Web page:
Mr. Hayes: To ask the Secretary of State for Education and Skills what the work programme is of the management board of the European Centre for the Development of Vocational Training; and if he will make a statement. 
The Management Board of the European Centre for the Development of Vocational Training (CEDEFOP) meets annually to approve the work programme for the Centre for the coming year. The Management Board comprises representatives of Government, employers organisations, and employees
organisations from each member state and three representatives from the European Commission. Copies of the agreed work programme are then placed on the Centres website at: www.cedefop.europa.eu
CEDEFOP is the acronym, in French, of the European Centre for the Development of Vocational Training. It was established by Council Regulation 337/75. It is the European Agency that helps promote and develop vocational education and training in the European Union. It has been based in Thessaloniki in Greece since 1995, operating a liaison office in Brussels.
1. compile selected documentation and analyses of data
2. contribute to developing and coordinating research
3. exploit and disseminate information
4. encourage joint approaches to vocational education and training problems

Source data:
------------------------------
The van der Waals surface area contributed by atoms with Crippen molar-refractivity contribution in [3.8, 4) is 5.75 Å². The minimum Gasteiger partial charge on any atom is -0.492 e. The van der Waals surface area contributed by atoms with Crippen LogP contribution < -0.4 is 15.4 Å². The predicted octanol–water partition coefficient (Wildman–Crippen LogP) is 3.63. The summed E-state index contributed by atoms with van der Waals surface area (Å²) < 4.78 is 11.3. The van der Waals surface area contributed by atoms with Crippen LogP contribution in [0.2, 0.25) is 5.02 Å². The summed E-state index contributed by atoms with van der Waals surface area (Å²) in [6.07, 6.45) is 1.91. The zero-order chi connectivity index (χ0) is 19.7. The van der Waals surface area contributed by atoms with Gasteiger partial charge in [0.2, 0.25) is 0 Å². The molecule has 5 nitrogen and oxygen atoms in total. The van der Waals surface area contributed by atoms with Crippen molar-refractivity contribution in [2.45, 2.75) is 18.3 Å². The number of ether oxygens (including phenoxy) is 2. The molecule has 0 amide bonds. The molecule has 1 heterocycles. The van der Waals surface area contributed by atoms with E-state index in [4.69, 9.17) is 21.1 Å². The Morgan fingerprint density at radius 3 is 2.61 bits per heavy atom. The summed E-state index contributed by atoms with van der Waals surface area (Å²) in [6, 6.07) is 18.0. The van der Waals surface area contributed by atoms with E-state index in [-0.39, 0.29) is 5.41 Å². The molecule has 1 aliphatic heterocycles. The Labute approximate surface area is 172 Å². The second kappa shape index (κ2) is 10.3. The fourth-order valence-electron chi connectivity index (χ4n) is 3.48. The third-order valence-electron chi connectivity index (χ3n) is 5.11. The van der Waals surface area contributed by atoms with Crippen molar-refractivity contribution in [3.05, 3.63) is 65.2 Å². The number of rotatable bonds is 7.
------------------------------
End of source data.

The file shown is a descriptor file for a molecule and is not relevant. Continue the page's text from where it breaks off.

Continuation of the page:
5. provide a forum for debate and exchanges of ideas
Mr. Hayes: To ask the Secretary of State for Education and Skills what the budget is of the management board of the European Centre for the Development of Vocational Training; and what share is met by the UK. 
Bill Rammell: According to the last set of audited accounts for the European Centre for the Development of Vocational training (CEDEFOP), in 2005, the paid administration expenditure of CEDEFOP was €865,000. The costs relevant to the Management Board are paid from this budget line and are not separately identified from other administrative expenditure. The United Kingdom makes its contributions to the EC Budget as a whole and not to individual programmes within it. After taking account of the abatement, the United Kingdom gross share of financing the 2005 EC Budget was 12.06 per cent. The European Court of Auditors report on the 2005 CEDEFOP accounts was laid in Parliament in December 2006 and my department provided an Explanatory Memorandum to the European Scrutiny Committees on 16 January 2007.
|Students awarded HND and foundation degrees at English HE institutions, 1998-09 to 2005-06.|